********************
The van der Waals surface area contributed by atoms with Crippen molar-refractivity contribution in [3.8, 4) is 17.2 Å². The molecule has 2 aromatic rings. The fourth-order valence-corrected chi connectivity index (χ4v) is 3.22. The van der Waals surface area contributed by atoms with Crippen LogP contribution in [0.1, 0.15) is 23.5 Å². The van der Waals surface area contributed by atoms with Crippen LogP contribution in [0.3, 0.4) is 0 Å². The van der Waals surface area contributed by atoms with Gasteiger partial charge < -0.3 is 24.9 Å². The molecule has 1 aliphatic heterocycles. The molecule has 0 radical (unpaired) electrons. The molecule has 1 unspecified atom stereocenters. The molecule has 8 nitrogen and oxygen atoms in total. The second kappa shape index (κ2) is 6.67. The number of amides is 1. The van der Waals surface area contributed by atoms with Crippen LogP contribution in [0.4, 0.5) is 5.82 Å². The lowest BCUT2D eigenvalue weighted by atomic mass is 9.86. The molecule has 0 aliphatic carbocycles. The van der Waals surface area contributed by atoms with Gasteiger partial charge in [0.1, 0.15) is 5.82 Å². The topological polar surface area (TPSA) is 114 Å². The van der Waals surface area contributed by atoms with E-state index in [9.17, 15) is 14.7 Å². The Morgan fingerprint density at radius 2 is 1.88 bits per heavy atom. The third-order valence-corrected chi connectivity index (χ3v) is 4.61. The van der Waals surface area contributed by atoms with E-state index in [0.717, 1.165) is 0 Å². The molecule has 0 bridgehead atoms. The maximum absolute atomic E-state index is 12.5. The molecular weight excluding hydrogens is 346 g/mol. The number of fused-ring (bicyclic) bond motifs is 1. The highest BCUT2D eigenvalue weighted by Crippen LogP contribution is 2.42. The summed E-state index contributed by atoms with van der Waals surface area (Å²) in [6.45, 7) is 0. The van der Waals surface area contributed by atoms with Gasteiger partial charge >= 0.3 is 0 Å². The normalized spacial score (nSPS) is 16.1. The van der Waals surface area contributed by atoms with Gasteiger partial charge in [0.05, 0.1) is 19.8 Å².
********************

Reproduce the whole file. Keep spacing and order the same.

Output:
The van der Waals surface area contributed by atoms with Crippen molar-refractivity contribution in [3.8, 4) is 17.2 Å². The molecule has 2 aromatic rings. The fourth-order valence-corrected chi connectivity index (χ4v) is 3.22. The van der Waals surface area contributed by atoms with Crippen LogP contribution in [0.1, 0.15) is 23.5 Å². The van der Waals surface area contributed by atoms with Crippen LogP contribution in [0.3, 0.4) is 0 Å². The van der Waals surface area contributed by atoms with Gasteiger partial charge < -0.3 is 24.9 Å². The molecule has 1 aliphatic heterocycles. The molecule has 0 radical (unpaired) electrons. The molecule has 1 unspecified atom stereocenters. The molecule has 8 nitrogen and oxygen atoms in total. The second kappa shape index (κ2) is 6.67. The number of amides is 1. The van der Waals surface area contributed by atoms with Crippen LogP contribution in [0.4, 0.5) is 5.82 Å². The lowest BCUT2D eigenvalue weighted by atomic mass is 9.86. The molecule has 0 aliphatic carbocycles. The van der Waals surface area contributed by atoms with Gasteiger partial charge in [0.1, 0.15) is 5.82 Å². The topological polar surface area (TPSA) is 114 Å². The van der Waals surface area contributed by atoms with E-state index in [9.17, 15) is 14.7 Å². The Morgan fingerprint density at radius 2 is 1.88 bits per heavy atom. The third-order valence-corrected chi connectivity index (χ3v) is 4.61. The van der Waals surface area contributed by atoms with E-state index in [0.717, 1.165) is 0 Å². The molecule has 0 bridgehead atoms. The maximum absolute atomic E-state index is 12.5. The molecular weight excluding hydrogens is 346 g/mol. The number of fused-ring (bicyclic) bond motifs is 1. The highest BCUT2D eigenvalue weighted by Crippen LogP contribution is 2.42. The summed E-state index contributed by atoms with van der Waals surface area (Å²) in [6.45, 7) is 0. The van der Waals surface area contributed by atoms with Gasteiger partial charge >= 0.3 is 0 Å². The normalized spacial score (nSPS) is 16.1. The van der Waals surface area contributed by atoms with Gasteiger partial charge in [0.05, 0.1) is 19.8 Å².